Natalie Melmore wants more support for elite bowlers
Commonwealth Games gold medal winner Natalie Melmore says the sport must do more to keep elite players in the UK.
Melmore, who will play in the Atlantic Rim tournament this weekend in Cyprus, is going to move to Australia in order to play professionally.
"The elite level of bowls isn't being touched on at all and they're the people they're going to lose," Devon-born Melmore told BBC South West.
"They're going to want to go elsewhere to make any money out of it."
The 22-year-old added: "I'm planning to go over to Australia early next year because I can get paid to play over there."
Melmore, who claimed took gold in Delhi last year will also represent England in the Champion of Champions tournament in Hong Kong in November.
But Bowls England chief executive Tony Allcock says there simply is not the money in the sport to help finance every player.
He told BBC South West that the only funding outdoor bowls gets is for the Commonwealth Games.
"Bowls as a sport, other than that, gets no performance funding whatsoever," he said.
"The players have enjoyed that type of funding for Commonwealth Games, but when we're sending them out to World Championships they have to fund their expenses out of their own pocket."
And Allcock has welcomed Melmore's planned move to Australia.
"Australia has a lot more opportunities and it's good that Natalie wants to make that choice in terms of her own development," he added.
"New South Wales, as a state, is bigger than Britain bowls-wise.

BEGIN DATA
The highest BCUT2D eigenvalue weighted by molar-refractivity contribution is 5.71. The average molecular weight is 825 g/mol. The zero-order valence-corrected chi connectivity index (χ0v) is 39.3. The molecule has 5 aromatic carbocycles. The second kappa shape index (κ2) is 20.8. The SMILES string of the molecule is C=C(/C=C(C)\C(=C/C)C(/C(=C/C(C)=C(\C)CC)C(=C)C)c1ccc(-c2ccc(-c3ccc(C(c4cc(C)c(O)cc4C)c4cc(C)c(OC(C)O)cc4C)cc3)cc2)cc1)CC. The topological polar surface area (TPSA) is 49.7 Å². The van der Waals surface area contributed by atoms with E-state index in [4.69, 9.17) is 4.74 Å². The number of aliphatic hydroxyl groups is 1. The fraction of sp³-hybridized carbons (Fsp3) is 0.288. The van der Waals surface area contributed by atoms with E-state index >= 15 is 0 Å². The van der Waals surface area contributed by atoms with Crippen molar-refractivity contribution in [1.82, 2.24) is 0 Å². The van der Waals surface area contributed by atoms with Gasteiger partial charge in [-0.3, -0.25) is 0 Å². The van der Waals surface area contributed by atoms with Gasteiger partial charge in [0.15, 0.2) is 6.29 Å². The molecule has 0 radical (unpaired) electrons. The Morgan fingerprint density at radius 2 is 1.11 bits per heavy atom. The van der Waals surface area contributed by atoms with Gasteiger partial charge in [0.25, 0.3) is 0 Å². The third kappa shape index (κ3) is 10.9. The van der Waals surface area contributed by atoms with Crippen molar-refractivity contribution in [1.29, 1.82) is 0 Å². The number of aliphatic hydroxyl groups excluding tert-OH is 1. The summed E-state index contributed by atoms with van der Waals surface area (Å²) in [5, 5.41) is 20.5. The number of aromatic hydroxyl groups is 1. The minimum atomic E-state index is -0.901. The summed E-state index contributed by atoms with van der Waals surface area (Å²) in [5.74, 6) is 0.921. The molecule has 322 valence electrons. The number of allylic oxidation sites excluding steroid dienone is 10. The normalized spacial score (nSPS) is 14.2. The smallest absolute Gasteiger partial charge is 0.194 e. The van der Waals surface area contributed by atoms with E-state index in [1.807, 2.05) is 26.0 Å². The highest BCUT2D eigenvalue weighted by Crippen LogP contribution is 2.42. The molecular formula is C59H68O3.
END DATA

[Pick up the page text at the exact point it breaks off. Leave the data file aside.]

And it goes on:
"But a lot of the players are still subsidised by their own clubs and they have to work as a bar staff or help on the greens."
But Melmore says that without financial support, Bowls England will not get the best out of their players.
"It obviously gets frustrating because they expect no less from you working full-time and playing bowls as well four or five times a week."
And Melmore is also critical of Sport England's decision to hand £750,000 of funding to over-65s, rather than to younger players.
"I've worked quite hard this year to raise the profile of bowls and try and make people understand that it is a game for younger people," she said.
"For them to focus all their money and attention on the over 50's because they want to keep the older people active is very frustrating."
But Susan Cooper, the manager of the Bowls Development Alliance, says the funding is targeted to help older people stay healthy.
"Our funding is specifically to drive up participation for over-65s," she said.
"The reason for that is that bowls is thought of as one of the few sports that can keep the nation active for longer."
Cooper also pointed out that the sport does have roadshows and outreach programmes aimed at younger players.